Perspectives on the Structures and Limitations of Power in Russia

21 Aug 2020

(Moscow-on-Thames) In a recent interview, timed to help drum up support for a constitutional reform that would strengthen the power of the presidency and potentially extend his rule until 2036, Vladimir Putin said, among many other things, the following:

What is democracy? It’s the power of the people, that’s right. But if the people elect their higher authorities, then those higher authorities have the right to organize the work of the organs of executive power in such a way as to guarantee the interests of the overwhelming majority of the population of the country.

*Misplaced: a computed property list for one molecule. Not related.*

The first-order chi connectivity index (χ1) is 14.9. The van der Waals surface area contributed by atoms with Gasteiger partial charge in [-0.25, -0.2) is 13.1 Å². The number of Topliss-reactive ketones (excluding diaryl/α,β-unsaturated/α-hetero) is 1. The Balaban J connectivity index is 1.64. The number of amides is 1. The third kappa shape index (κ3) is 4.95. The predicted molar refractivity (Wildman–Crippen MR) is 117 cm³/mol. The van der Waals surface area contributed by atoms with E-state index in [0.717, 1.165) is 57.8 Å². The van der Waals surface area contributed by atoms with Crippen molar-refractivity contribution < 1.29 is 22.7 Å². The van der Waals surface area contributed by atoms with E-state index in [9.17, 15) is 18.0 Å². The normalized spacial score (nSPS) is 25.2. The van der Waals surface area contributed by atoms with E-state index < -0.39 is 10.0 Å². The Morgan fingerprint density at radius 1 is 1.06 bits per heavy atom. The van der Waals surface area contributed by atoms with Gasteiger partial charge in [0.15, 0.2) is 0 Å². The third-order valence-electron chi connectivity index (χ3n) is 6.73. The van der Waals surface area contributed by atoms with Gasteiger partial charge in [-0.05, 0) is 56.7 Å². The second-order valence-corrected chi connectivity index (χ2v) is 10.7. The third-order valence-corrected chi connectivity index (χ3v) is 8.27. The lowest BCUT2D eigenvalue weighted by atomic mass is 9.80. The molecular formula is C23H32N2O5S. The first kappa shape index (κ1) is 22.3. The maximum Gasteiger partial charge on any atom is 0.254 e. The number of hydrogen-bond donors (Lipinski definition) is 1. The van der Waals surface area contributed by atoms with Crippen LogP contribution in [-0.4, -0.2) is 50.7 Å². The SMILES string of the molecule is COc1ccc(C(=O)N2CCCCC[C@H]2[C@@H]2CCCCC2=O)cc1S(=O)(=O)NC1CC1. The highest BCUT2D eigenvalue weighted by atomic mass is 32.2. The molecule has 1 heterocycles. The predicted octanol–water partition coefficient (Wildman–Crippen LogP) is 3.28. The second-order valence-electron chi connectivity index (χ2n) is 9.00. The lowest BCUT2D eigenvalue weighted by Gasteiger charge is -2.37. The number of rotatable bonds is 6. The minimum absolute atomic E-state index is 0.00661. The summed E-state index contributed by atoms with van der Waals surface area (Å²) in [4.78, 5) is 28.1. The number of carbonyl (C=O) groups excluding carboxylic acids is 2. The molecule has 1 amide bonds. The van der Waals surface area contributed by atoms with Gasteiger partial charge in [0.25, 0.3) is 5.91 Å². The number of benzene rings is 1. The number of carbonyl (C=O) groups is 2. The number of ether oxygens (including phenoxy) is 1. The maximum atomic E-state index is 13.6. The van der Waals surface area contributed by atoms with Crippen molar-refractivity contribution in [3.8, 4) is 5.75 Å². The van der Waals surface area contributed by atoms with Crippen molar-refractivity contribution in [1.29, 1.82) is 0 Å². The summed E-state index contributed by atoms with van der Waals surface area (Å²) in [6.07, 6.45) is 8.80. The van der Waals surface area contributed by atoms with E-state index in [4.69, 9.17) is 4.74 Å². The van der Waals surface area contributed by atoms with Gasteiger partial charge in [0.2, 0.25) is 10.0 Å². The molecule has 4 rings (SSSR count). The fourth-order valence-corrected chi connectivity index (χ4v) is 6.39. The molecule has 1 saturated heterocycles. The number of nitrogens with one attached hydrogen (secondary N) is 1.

Putin was, in fact, talking about the United States, lamenting the fact that American state governors failed to fall in line with President Donald Trump’s orders, whether on COVID-19 or the response to Black Lives Matter protests. But it was also a statement of political philosophy, encapsulating much about how Putin sees the source of his own power, its structures, and its limitations—three fields that are at the heart of the latest combined issue of Russian Politics & Law. [...]

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